The investigation into and action being taken by the US State Department's Diplomatic Security Service against Dr Devyani Khobragade were not shared with Secretary of State John F Kerry, Deputy Secretary of State William Burns or Assistant Secretary of State for South Asia Nisha Desai Biswal, reveals Rediff.com's Aziz Haniffa from Washington, DC.
Senior American administration and law enforcement sources have told Rediff.com that the political and career leadership at the State Department -- from Secretary of State John F Kerry, down to Deputy Secretary of State William Burns and the newly minted Assistant Secretary of State for South Asia, Nisha Desai Biswal -- had absolutely no clue that at the time they were meeting with Foreign Secretary Sujatha Singh, that an arrest warrant was being prepared by US Attorney Preet Bharara's office to arrest India's Deputy Consul General in New York Devyani Khobragade, left, on visa fraud charges -- on the strength of an affidavit provided it by the State Department.
Ironically, at the time Kerry dropped in at the meeting between Burns and Singh and the respective delegations, and both sides were appreciating the camaraderie between Washington and New Delhi -- so much so that India officials said, "The partnership has reached a level where you can discuss pretty much anything, including issues where there are differences in perspective" -- unbeknownst to them, US Magistrate Judge for the Southern District of New York Debra Freeman had signed off on the warrant requested by Bharara for US Marshalls to arrest, handcuff and strip-search Dr Khobragade, which action set off an unprecedented diplomatic row between India and the US.
The sources said that the investigation into the alleged fraud, conducted by Special Agent Mark J Smith with the State Department's Diplomatic Security Service, had been going on for over a year.
The DSS was working in concert with the State Department's consular services bureau, which in turn had alerted the Indian embassy in September that such an investigation against Dr Khobragade was under way and action could be taken for violation of US laws.
However, this information and its gravity of an imminent arrest had not reached those dealing with India like Burns and Biswal or Sujatha Singh's diplomatic counterpart, Under Secretary of State for Political Affairs Wendy Sherman.
Like it happened during the Benghazi fiasco, where then Secretary of State Hillary Clinton was not informed of the security concerns expressed by Ambassador Chris Stevens, the US envoy to Libya, who was later killed along with three other Americans by terrorists who stormed the Benghazi consulate, the investigation and action being formulated by the DSS against Dr Khobragade had not been conveyed to Burns, Sherman or Biswal.
Evidently, Special Agent Smith had scrupulously prepared his case anticipating the fallout from an arrest of a diplomat like Dr Khobragade.
His affidavit submitted to Bharara's office says how besides reviewing dutifully the official database of the Department of State, he had also checked with the latter's protocol section which, he said, is 'the entity that accredits foreign diplomats and determines immunity levels. And I know that Khobragade enjoys limited diplomatic immunity with respect to only those acts undertaken in her official capacity.'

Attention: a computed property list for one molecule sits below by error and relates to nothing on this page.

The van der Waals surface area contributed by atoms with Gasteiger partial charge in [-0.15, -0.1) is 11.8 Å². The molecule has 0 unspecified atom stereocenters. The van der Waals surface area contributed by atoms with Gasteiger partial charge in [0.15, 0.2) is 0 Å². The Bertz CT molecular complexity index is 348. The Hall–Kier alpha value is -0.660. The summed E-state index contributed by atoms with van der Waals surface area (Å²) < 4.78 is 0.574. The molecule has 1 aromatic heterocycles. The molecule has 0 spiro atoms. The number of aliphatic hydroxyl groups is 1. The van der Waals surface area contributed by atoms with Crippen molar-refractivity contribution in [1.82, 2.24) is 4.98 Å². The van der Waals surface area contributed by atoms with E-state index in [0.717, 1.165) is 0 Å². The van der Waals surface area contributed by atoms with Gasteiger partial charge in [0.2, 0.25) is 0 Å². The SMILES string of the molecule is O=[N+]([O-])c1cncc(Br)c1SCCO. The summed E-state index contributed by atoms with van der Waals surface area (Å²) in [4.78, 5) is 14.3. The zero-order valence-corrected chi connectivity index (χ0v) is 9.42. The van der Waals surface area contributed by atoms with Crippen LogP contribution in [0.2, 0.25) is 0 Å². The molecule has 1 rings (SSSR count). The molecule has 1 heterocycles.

Thus, when Burns and Biswal came to know of the Khobragade case as everyone else did through news reports, the horse had already left the barn, or as one diplomatic observer told this correspondent, "The shit had hit the fan," with New Delhi taking a set of actions unprecedented in the annals of the US-India diplomatic and political experience.
Burns and Biswal and US Ambassador in New Delhi Nancy Powell are in full damage control mode. Kerry, travelling in Southeast Asia, has been made aware of the diplomatic and political spat.
The State Department officials have appealed to Delhi for understanding, and are in constant touch with their counterparts at the ministry of external affairs.
Since the matter is now sub judice, the State Department officials have to be extremely scrupulous about their statements as even a tinge of apology would mean they are questioning the very investigation carried on by the very agency they belong to and more importantly could have implications on the case when it is heard.
Thus, one source told Rediff.com, "There is absolutely no way, let alone a formal apology, even anything close to what can be construed as an apology will be made."
What was giving likely worry lines to Burns, Biswal and other senior officials who deal with India was that it could only get worse as the case proceeds, once Bharara's office begins its prosecution for the alleged charges against Dr Khobragade, which, if proven, could result in 10 or five years imprisonment.
One way out for Dr Khobragade, a source acknowledged, may have been that once the State Department alerted the Indian embassy that action was imminent against her -- as the State Department claims it did -- for the diplomat to have immediately packed her bags "and gotten the hell out of the US."
According to this source, "In such a scenario, the case would have fallen flat, because can you imagine what India would have said if the US called for her extradition? They would have told the US to go take a hike."
Now that avenue is closed because Dr Khobragade has had to surrender her passport. Her travel within the US is restricted and permitted only with the court's prior approval.
Photograph: Paresh Gandhi/Rediff.com